Alex Bellamy, Chief Development Officer, MRJ Program Management Office, explained: The MRJ is a 100-seat or below regional jet. It's a family of aircraft.”
At Farnborough, Mitsubishi showed the MRJ90, one of its flight test aircraft.
Bellamy said coming next is a smaller aircraft, the MRJ70.
“That aircraft is fully optimised for the American market,” he said. “It's a clean-sheet design with the Pratt & Whitney geared turbofan engine.
“It is the only clean-sheet design which will fit within the scope clause restrictions of the United States,” he commented.
In a market that has typically been dominated by Embraer and Bombardier, Bellamy shared why he thinks the MRJ stands out.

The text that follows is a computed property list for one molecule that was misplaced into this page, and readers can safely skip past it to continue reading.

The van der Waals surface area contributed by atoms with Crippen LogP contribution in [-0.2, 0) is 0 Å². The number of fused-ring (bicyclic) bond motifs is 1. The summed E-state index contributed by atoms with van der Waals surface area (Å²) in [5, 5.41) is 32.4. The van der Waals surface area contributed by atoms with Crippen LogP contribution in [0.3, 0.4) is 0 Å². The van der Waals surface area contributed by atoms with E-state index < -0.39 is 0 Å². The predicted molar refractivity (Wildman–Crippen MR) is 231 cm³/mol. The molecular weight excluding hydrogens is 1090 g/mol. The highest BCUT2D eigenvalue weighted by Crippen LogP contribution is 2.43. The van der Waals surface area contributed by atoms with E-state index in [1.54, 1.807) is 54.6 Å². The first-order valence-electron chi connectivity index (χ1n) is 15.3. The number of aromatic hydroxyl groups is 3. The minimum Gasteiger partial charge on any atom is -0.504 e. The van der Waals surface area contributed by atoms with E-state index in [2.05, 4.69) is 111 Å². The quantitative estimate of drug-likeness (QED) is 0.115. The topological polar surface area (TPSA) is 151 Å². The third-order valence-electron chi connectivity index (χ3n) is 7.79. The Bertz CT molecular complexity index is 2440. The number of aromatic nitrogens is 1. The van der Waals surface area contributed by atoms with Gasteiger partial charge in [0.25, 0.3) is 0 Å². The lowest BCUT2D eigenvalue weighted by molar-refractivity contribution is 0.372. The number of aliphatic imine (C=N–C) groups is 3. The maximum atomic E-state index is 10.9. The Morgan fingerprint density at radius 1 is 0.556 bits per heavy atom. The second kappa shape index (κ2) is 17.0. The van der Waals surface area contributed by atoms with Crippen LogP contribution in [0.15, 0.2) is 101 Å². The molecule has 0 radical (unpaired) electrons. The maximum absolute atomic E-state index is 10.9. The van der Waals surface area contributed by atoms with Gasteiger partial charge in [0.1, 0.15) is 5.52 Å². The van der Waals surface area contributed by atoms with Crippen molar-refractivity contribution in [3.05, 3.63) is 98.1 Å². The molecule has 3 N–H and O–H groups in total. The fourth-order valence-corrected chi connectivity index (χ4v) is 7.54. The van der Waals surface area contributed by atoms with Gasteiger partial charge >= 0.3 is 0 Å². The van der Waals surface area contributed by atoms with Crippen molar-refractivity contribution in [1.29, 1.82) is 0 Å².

“First of all we have a clean-sheet design aircraft; we have aerodynamics which are advanced, as well as the geared turbofan engine. The most important feature for us, though, is its extremely spacious cabin. Because we have the bags at the back of the aircraft, we're able to optimise the shape of the fuselage to give maximum passenger comfort. We have 18.5-inch [wide] seats, we have lots of head space, more head space than the competition, which means flying on this aircraft will feel like you're flying on a much bigger aircraft.”
Bellamy also highlighted the plane’s environmental credentials.
“Certainly, here in Europe we know that noise, community noise in particular, and emissions are a very important topic. With the geared turbofan engine, combined with the advanced aerodynamics, we have the quietest aircraft in its class, as well as very low emissions,” he explained.
However, despite all this, the MRJ has faced significant delays to date.
Bellamy told FINN: “We’re on schedule for our mid-2020 delivery. There have been challenges in the past – we're over those now, we're very much focused on that delivery. We're building an industry here for Japan, as well as a product.”